Shares of The Beachbody Company (BODY 5.38%), which provides fitness subscription services and sells fitness and wellness products, fell sharply in early trading on Nov. 16, dropping as much as 27.5% in the first few minutes of trading. About a half an hour into the day the stock was still off by roughly 25%. The company's post-close earnings release on Nov. 15 was the likely cause of the decline. You don't need to look too far to see why investors were so unhappy.
On the top line, The Beachbody Company's third-quarter 2021 sales were down 17% year over year. Digital revenue dropped 5% and nutrition sales fell 29%. The company's connected fitness revenue was $5.9 million, however the division wasn't a part of the company in the year-ago period (it was acquired in June), so there's no comparison point. That said, of the 14,700 exercise bikes sold in the third quarter only 44% were delivered, so revenue from these sales, and associated subscriptions, wasn't recorded in that three-month period. The company lost $0.13 per share in the third quarter versus a profit of $0.05 per share in the same quarter of 2020.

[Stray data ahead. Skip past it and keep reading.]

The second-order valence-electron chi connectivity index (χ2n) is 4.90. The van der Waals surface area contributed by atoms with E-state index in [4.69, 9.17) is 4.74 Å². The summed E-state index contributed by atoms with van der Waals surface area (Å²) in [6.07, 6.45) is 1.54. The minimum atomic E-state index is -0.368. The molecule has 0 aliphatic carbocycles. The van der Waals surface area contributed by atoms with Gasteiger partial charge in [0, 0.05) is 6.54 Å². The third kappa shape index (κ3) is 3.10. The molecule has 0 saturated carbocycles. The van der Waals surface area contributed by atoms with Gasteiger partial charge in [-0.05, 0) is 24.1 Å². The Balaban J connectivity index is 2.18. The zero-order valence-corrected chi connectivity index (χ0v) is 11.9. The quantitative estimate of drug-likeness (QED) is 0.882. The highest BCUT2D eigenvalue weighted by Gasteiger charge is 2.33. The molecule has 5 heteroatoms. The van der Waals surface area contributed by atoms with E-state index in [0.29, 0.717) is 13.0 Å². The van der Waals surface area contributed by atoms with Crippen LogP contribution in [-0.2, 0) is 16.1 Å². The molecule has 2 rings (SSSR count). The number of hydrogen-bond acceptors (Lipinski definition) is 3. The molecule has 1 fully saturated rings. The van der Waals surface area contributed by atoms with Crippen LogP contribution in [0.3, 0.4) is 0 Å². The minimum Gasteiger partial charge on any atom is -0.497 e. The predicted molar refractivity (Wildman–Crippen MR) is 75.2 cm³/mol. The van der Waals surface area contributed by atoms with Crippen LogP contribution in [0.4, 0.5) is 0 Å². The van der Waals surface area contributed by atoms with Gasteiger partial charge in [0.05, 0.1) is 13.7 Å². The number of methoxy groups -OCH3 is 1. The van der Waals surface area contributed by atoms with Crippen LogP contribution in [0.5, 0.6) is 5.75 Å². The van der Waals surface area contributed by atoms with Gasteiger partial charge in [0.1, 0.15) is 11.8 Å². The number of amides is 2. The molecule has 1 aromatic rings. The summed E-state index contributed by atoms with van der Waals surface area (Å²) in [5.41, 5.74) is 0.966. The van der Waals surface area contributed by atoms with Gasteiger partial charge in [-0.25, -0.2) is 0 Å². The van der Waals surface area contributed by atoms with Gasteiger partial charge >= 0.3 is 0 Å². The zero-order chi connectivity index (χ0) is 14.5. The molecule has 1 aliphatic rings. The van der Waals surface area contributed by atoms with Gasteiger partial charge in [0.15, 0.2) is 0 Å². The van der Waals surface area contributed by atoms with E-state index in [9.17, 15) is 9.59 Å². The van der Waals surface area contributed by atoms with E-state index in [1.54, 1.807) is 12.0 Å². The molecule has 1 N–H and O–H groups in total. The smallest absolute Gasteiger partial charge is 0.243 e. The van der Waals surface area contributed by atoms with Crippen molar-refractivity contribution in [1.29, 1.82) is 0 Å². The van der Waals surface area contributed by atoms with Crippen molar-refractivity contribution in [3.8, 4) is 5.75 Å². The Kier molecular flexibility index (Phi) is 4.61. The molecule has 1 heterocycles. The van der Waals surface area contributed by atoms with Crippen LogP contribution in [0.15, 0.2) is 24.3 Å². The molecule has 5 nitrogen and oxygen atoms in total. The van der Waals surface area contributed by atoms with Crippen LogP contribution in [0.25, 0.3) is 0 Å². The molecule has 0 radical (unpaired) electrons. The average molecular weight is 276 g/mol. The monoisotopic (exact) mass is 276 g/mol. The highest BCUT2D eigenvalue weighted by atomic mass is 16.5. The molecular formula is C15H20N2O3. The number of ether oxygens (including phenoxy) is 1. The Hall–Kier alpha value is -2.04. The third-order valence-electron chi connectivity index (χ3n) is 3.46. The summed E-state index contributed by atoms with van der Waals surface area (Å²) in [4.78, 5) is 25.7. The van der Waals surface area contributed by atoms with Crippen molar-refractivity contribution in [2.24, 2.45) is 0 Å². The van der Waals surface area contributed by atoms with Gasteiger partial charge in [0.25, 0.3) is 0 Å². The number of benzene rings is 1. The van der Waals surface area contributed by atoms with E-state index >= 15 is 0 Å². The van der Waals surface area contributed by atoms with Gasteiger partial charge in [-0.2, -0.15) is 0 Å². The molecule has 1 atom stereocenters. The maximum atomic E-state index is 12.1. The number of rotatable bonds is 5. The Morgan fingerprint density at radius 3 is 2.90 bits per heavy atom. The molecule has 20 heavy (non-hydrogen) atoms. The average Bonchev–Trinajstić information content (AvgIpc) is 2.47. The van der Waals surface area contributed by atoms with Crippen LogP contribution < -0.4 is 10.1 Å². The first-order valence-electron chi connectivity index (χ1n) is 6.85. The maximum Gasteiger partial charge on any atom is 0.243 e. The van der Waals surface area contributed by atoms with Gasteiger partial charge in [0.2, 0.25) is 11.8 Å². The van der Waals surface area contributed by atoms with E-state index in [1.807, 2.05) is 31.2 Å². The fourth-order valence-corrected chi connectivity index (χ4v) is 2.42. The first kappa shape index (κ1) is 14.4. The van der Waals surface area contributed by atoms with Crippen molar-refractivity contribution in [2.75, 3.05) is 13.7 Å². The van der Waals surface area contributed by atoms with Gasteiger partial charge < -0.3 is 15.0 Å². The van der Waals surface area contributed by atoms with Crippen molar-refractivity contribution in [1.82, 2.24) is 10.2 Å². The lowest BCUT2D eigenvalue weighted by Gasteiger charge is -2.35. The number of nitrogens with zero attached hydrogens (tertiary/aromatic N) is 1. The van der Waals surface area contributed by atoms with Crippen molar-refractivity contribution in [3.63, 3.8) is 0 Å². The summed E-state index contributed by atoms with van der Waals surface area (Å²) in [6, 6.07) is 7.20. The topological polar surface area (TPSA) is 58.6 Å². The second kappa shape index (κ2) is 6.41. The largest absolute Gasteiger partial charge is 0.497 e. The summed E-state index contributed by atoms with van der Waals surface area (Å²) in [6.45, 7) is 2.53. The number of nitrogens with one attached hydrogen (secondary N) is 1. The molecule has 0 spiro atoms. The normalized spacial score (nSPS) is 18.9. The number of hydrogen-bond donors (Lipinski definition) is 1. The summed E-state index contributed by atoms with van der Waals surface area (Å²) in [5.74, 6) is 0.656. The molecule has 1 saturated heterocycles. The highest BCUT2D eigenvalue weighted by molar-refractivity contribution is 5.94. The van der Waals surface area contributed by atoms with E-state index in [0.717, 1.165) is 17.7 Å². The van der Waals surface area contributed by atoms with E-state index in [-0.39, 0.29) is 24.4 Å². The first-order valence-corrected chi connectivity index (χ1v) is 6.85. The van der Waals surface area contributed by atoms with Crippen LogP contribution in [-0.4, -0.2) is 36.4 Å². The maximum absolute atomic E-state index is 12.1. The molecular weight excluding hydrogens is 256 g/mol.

None of that is particularly good news, but don't worry, it gets worse. The company also lowered its full-year 2021 revenue guidance from a range of $930 million to $960 million to a range of $820 million to $830 million. There were two notable reasons for this change. First the company's efforts to attract new customers didn't live up to expectations. And, second, positive trends from the pandemic lockdown period appear to be reversing. Notably, total streams fell 26% year over year in the third quarter, which means subscribers aren't using the company's services as much. To be fair, the company's results are notably improved from 2019, but it seems as though investors are starting to realize that 2020 results are not necessarily indicative of future performance. And, as of yet, there doesn't appear to be a good indication of how much pullback from the peak there may be.
The Beachbody Company was able to benefit from social distancing and work-from-home trends during the 2020 lockdowns. However, those were clearly temporary events. Now that the world is opening up again, it looks like last year was more of a windfall year than a new normal. Most investors should probably wait for clearer performance trends before making a commitment here.